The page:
If you hire a caregiver independently online or through someone you know, evaluating background and work experience may be challenging. Home care agencies that provide registered nursing oversight and employee training are worth their weight in gold when the unexpected happens.

A home visit from a registered nurse can identify a change in health like a fever or breathing issue that might indicate a more serious condition. Then with a call to the doctor’s office, the nurse can obtain a prescription for medication or an order for treatment to prevent unnecessary hospitalization.  

6. Professional caregivers take on the task work so family caregivers can focus on relationships 

Family caregivers often feel like they are the housekeeper, the repairman, the laundry person, or the cook. Instead of feeling like chores are never-ending, family caregivers can establish a relationship with a care agency to provide a wide range of services, including respite care. Respite means that family members are relieved from busy work to spend more time making memories with loved ones.

7. Allows families time to plan for the future 

Care situations can arise out of crises. A parent is hospitalized and is sent home but struggles to complete daily tasks. A nursing home stay may be cut short with a parent released days or weeks before the caregiver anticipated.  

When families are unsure how a loved one's abilities might improve, utilizing home care services gives families time to take a breath and evaluate the situation. In-home caregivers can provide short or long-term care 24 hours a day, seven days a week. This support is vital to allow families to make thoughtful and practical decisions about the timing of next steps for a loved one's care.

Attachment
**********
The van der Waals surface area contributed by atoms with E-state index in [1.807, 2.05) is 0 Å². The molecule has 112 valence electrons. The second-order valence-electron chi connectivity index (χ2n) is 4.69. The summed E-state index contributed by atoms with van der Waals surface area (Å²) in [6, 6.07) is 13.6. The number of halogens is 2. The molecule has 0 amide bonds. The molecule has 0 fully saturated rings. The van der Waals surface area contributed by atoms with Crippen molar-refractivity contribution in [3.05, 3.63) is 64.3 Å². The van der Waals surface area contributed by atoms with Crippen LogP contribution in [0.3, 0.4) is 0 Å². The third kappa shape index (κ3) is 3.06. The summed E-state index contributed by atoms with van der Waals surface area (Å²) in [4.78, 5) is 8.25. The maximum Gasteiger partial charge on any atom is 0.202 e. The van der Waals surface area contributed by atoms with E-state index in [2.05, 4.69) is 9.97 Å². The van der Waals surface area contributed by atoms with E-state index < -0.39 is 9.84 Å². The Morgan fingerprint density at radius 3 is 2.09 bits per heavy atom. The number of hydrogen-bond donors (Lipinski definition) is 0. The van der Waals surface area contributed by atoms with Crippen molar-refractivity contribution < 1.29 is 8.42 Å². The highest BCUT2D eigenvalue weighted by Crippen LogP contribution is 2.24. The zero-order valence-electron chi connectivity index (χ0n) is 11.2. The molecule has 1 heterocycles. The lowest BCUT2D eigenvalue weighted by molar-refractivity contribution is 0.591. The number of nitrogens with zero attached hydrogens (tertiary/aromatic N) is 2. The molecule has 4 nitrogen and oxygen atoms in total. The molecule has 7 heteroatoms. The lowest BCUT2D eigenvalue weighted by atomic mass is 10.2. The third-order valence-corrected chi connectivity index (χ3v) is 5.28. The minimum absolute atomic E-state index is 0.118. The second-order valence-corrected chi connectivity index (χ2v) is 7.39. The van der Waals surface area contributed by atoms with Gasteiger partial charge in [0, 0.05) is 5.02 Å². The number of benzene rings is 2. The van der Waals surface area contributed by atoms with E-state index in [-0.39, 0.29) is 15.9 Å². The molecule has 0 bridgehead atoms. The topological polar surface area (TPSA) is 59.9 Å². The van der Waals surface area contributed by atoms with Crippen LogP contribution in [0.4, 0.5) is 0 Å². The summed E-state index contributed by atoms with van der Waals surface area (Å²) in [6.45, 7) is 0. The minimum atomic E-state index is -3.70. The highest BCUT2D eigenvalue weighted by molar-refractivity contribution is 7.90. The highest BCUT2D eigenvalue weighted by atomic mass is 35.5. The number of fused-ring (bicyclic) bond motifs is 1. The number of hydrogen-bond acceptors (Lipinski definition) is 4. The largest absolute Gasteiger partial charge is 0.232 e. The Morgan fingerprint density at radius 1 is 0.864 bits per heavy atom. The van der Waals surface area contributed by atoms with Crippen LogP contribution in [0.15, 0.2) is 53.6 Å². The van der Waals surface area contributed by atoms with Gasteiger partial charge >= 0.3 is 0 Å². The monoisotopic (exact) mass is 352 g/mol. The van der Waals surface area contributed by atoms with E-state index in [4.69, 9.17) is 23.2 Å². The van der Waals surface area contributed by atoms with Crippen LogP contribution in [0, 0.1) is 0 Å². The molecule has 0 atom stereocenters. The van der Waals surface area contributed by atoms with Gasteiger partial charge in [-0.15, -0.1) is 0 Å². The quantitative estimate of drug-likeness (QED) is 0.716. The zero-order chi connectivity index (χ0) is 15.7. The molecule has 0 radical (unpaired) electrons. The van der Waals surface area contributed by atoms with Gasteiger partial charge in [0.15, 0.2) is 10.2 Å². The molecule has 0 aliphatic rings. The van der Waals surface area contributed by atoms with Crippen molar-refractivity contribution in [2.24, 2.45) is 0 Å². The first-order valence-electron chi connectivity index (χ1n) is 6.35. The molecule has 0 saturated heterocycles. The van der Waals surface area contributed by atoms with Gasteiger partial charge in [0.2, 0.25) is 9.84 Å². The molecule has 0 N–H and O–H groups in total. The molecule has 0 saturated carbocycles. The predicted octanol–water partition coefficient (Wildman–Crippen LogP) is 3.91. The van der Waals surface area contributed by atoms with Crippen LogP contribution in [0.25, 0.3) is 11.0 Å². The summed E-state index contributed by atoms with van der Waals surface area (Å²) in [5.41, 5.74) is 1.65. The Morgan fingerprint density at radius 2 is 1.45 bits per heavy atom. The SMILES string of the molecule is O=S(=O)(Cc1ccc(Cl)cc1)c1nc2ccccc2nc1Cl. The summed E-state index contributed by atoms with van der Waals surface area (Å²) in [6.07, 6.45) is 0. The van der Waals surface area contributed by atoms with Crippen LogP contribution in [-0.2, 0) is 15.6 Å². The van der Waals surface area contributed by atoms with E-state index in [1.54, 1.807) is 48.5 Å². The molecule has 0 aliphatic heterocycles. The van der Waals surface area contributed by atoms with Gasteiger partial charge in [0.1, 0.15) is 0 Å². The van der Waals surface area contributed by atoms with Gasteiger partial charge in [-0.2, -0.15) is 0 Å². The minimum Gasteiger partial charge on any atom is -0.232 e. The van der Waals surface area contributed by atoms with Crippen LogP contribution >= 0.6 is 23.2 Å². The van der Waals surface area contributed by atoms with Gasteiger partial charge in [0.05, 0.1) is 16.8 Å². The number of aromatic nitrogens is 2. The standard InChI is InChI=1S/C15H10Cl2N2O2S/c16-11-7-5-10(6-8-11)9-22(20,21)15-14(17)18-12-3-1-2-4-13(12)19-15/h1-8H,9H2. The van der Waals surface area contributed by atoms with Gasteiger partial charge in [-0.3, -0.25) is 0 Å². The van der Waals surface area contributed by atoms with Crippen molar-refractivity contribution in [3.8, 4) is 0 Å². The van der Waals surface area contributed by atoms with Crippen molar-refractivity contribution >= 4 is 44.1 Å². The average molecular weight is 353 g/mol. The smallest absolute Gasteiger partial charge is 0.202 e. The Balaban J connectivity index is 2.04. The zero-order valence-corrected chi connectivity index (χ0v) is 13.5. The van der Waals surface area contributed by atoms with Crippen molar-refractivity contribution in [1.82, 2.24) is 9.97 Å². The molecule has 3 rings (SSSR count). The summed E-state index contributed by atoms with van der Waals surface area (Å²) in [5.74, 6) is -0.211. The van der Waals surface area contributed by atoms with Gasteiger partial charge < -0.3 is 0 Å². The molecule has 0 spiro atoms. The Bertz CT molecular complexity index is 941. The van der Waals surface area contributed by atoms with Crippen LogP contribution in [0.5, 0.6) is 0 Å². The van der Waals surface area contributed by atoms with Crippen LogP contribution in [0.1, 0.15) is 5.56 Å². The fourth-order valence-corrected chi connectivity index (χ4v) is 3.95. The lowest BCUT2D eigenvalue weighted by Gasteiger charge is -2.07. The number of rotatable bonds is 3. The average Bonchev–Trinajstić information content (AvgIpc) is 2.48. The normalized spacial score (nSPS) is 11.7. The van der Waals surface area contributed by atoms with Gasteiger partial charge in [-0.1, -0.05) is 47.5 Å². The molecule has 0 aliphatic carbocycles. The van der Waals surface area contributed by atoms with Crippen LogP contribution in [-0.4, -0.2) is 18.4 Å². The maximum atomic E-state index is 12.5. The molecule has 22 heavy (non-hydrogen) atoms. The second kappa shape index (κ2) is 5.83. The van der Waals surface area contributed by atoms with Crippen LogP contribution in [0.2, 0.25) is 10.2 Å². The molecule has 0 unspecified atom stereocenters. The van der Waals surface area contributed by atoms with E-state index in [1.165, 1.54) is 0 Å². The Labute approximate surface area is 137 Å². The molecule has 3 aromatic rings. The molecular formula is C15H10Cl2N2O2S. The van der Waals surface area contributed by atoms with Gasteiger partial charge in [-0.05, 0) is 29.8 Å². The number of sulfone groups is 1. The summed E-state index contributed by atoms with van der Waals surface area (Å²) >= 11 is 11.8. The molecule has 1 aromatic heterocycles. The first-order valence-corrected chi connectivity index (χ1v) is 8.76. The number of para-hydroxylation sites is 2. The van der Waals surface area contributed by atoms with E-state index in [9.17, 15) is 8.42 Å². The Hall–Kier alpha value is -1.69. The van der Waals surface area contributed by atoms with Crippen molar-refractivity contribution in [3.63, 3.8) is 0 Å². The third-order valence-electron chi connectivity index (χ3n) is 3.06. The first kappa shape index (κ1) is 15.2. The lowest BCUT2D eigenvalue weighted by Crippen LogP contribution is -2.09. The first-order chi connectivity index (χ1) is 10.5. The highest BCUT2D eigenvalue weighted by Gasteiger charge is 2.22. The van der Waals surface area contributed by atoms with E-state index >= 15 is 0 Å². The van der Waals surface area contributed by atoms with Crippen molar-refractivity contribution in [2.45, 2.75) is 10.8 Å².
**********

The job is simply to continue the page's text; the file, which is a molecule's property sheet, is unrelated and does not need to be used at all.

8. Acts in a supervisory role so you don't have to 

Ever worry about what happens if the caregiver you hire isn't right for you or doesn’t show up? Another of the things you didn't know about home care is that you don't have to be the supervisor. The care agency supervises and trains staff, hires, manages schedules, and completes background checks, payroll, insurance, and taxes.

You'll never have to feel burdened by covering a shift if your private caregiver can't show up. Nor will you feel uncomfortable about a caregiver offering too much personal information or crossing a professional boundary. If the situation doesn't feel right, all it takes is a
phone call to the agency to resolve your concern.

9. Offers backup support and resources

Let's say you're at work and you receive a call that mom is scheduled for a doctor's appointment tomorrow. You're not available. Accompanying a loved one to a medical appointment is a perfect assignment for an in-home caregiver.

Care agencies are used to dealing with the unexpected and can usually provide a caregiver for last-minute projects. In addition, if there is a request for assistance not offered by the care agency, many have a list of helpful resources that can assist with other needs.

10. Extends care services from birth to end of life 

Some agencies offer a broad range of care services for newborns to supplemental caregivers when hospice care visits the home. As family caregivers know, aging family members are insistent in their desire to remain living at home. The challenge is that being a caregiver takes a toll on many areas of life. Being a caregiver can extend beyond months, years and decades.
BrightStar Care has been working with families since 2002. Read BrightStar Care's Home Care Planning Guide to learn more about home care or call 866-618-STAR to talk to a local home care expert.
About Pamela D. Wilson

PAMELA D WILSON MS, BS/BA, NCG, CSA is a national caregiving expert, author, advocate, and speaker educating family caregivers, older adults, professionals, groups, and corporations. Since 1999, Pamela has been an entrepreneur and business owner providing direct service: in-home care, care management, and legal and financial appointments. In addition, she consults about elder care, care navigation, caregiving services, and caregiver support programs with families, health and care providers, attorneys, and financial planners. 
©2022 Pamela D Wilson, All Rights Reserved